Somewhere around the year 2000, Robert De Niro’s appearance in a film stopped being a sign of promise and became a flashing yellow light. Every now and then he’s still part of an intriguingly complicated film like the ones he’s made with David O. Russell, who used the actor’s truculent skepticism to challenge Jennifer Lawrence’s screwball optimism and sheer life force in Joy and Silver Linings Playbook. More often than not, though, De Niro’s characters suggest 3D men in 2D universes, like the funnyman at the center of director Taylor Hackford’s flabby and formulaic The Comedian.
Jackie (De Niro), an insult comic best known for a crappy sitcom he starred in decades earlier and reduced to playing little clubs in uncool zip codes, would be on a fast track to nowhere if it weren’t for the fact that he continues to star in viral videos that boost his visibility and win him a whole new demographic. In scenes full of painfully unfunny shtick, he mooches off his brother (Danny DeVito), spars with his sister-in-law, Flo (Patti LuPone), and meets cute with the ironically named Harmony (Leslie Mann), a train wreck of a woman with nearly as much free-floating hostility as Jackie. She also has some major daddy issues, which she offers up, in a typically expository chunk of dialogue, to explain why she’s attracted to a man who’s old enough to be her father. Though their shared love of acting out also fuels a courtship that consists largely of doing things like getting thrown out of Jackie’s niece’s wedding while Harmony and Flo exchange full-throated fuck yous.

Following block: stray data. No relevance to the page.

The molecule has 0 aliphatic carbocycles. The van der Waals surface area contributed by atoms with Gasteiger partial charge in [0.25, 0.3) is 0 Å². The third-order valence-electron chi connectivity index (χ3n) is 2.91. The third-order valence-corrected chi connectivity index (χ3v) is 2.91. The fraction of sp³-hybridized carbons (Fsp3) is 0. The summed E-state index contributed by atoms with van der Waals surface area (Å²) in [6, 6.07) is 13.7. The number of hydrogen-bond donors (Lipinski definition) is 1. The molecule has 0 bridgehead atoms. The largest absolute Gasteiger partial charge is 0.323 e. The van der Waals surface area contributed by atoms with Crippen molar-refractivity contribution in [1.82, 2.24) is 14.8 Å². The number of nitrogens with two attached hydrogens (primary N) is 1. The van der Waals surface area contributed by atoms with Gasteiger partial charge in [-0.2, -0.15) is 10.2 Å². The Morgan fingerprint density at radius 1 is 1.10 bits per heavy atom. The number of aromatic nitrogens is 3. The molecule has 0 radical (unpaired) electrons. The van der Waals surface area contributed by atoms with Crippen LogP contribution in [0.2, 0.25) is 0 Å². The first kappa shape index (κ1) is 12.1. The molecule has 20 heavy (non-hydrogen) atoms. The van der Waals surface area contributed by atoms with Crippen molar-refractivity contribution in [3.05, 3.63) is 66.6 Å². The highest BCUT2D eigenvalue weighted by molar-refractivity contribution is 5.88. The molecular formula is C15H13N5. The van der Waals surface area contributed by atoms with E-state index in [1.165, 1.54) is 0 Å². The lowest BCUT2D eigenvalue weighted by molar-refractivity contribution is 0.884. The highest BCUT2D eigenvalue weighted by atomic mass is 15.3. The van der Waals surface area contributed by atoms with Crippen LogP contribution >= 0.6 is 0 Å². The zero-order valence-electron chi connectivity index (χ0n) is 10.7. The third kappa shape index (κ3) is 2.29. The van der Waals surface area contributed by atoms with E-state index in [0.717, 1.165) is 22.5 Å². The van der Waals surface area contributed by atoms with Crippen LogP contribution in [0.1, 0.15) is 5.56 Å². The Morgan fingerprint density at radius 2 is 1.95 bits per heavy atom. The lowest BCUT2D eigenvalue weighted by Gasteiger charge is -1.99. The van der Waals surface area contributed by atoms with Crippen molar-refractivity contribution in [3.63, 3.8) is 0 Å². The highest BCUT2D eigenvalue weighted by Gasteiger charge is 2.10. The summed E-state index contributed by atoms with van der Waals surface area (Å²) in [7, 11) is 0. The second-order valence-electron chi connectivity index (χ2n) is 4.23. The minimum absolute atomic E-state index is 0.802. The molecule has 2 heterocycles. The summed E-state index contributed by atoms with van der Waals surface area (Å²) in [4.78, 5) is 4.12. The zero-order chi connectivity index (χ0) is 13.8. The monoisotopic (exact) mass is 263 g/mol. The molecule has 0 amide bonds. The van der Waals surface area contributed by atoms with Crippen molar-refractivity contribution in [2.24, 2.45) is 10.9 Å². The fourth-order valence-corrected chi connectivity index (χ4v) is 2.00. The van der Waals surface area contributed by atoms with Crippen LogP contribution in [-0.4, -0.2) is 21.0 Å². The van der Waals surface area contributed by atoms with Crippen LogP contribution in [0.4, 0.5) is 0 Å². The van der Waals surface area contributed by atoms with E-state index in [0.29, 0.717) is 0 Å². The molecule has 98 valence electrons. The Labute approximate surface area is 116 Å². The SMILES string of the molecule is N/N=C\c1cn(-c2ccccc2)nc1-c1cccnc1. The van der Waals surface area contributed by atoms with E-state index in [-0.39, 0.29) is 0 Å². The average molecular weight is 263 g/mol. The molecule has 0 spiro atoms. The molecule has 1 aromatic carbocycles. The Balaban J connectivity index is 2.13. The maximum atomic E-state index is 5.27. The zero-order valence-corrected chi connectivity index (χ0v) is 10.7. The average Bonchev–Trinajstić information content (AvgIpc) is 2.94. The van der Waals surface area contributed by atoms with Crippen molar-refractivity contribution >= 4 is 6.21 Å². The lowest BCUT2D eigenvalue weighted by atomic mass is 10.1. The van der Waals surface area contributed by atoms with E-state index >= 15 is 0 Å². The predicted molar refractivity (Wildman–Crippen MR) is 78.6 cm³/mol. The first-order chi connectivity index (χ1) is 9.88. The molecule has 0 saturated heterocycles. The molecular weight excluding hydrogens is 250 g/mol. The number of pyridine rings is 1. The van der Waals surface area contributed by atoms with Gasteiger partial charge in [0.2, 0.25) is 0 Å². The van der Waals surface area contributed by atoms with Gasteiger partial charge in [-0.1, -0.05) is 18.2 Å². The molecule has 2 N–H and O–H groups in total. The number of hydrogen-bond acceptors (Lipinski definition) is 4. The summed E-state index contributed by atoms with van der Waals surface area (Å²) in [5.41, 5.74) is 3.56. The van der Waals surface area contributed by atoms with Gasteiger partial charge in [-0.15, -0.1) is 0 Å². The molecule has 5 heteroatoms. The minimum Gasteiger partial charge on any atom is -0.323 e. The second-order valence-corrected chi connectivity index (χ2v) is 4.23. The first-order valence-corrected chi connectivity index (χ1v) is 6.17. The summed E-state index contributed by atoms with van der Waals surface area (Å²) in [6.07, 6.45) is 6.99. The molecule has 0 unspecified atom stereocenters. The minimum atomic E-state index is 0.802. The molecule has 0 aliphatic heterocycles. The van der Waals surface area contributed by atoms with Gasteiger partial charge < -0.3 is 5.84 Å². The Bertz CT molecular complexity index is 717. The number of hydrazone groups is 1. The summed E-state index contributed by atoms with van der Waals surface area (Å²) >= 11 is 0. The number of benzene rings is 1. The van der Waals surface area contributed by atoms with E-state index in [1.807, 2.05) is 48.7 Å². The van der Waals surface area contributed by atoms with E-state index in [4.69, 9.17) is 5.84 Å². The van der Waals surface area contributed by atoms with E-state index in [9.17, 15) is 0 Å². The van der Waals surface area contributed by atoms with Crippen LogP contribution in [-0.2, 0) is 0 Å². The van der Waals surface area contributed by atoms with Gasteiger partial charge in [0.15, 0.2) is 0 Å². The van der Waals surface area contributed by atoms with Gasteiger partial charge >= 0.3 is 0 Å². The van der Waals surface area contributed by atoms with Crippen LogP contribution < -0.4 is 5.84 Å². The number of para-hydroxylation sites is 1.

Jackie’s romance isn’t the only subplot or situation tainted by late-middle-aged male disgruntlement or wish-fulfillment. His Gary Winogrand photo and Art Blakey LP, and the formerly hip NYC locations he’s shown visiting, like Café Wha, all seem aimed at establishing his coolness points in unintentionally dated ways. So does the affectionate banter he aims at a lesbian comic (Jessica Kirson, playing herself) and his gay niece, whose wedding gives him an opportunity to prove how “edgy” and ultimately accepting he can be.
His compulsive insults are presented as a kind of authenticity, the camera cutting to “real” people in the room—the bailiffs in a courtroom, the waiters in a fancy restaurant, the CNAs in an assisted living facility—who can’t suppress their smiles as Jackie cuts loose with his sometimes scatological, often bullying jokes. Their approval is clearly meant to signal that he’s a heroic everyman truth-teller, not the colossal asshole he’s so strenuously impersonating. De Niro commits to Jackie’s unfunny jokes as ferociously as he did to Jake la Motta’s nightclub act in Raging Bull, leaving no doubt as to the fury and frustration that fuels this sadly unfulfilled man. But nearly everything else in this tin-eared comedy is as ersatz as Jackie’s rage is real.